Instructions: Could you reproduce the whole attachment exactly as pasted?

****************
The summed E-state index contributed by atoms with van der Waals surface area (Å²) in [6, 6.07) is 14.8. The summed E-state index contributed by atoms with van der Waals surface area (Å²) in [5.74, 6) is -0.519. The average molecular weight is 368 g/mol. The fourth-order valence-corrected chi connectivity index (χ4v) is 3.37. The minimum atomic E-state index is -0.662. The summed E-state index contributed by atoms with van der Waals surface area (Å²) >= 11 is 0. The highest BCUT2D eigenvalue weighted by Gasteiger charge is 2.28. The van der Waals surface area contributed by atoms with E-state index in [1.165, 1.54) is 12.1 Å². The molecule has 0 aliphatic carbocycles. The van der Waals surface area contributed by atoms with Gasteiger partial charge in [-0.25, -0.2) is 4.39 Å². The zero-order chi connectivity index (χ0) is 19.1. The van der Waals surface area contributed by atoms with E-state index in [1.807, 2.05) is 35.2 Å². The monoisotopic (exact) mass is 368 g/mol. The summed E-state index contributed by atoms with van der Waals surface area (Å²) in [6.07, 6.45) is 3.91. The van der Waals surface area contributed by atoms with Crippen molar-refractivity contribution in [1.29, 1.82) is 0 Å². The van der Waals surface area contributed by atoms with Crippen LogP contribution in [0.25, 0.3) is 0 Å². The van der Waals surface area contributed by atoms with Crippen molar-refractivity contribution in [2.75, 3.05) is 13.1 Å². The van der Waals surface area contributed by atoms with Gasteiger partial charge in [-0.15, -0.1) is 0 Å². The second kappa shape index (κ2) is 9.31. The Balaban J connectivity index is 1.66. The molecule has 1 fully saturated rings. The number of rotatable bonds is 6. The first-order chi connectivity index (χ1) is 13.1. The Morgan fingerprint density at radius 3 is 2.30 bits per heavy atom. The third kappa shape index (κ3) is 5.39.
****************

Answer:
The summed E-state index contributed by atoms with van der Waals surface area (Å²) in [6, 6.07) is 14.8. The summed E-state index contributed by atoms with van der Waals surface area (Å²) in [5.74, 6) is -0.519. The average molecular weight is 368 g/mol. The fourth-order valence-corrected chi connectivity index (χ4v) is 3.37. The minimum atomic E-state index is -0.662. The summed E-state index contributed by atoms with van der Waals surface area (Å²) >= 11 is 0. The highest BCUT2D eigenvalue weighted by Gasteiger charge is 2.28. The van der Waals surface area contributed by atoms with E-state index in [1.165, 1.54) is 12.1 Å². The molecule has 0 aliphatic carbocycles. The van der Waals surface area contributed by atoms with Gasteiger partial charge in [-0.25, -0.2) is 4.39 Å². The zero-order chi connectivity index (χ0) is 19.1. The van der Waals surface area contributed by atoms with E-state index in [1.807, 2.05) is 35.2 Å². The monoisotopic (exact) mass is 368 g/mol. The summed E-state index contributed by atoms with van der Waals surface area (Å²) in [6.07, 6.45) is 3.91. The van der Waals surface area contributed by atoms with Crippen molar-refractivity contribution in [1.29, 1.82) is 0 Å². The van der Waals surface area contributed by atoms with Crippen LogP contribution in [0.25, 0.3) is 0 Å². The van der Waals surface area contributed by atoms with Crippen molar-refractivity contribution in [2.75, 3.05) is 13.1 Å². The van der Waals surface area contributed by atoms with Gasteiger partial charge in [-0.15, -0.1) is 0 Å². The second kappa shape index (κ2) is 9.31. The Balaban J connectivity index is 1.66. The molecule has 1 fully saturated rings. The number of rotatable bonds is 6. The first-order chi connectivity index (χ1) is 13.1. The Morgan fingerprint density at radius 3 is 2.30 bits per heavy atom. The third kappa shape index (κ3) is 5.39.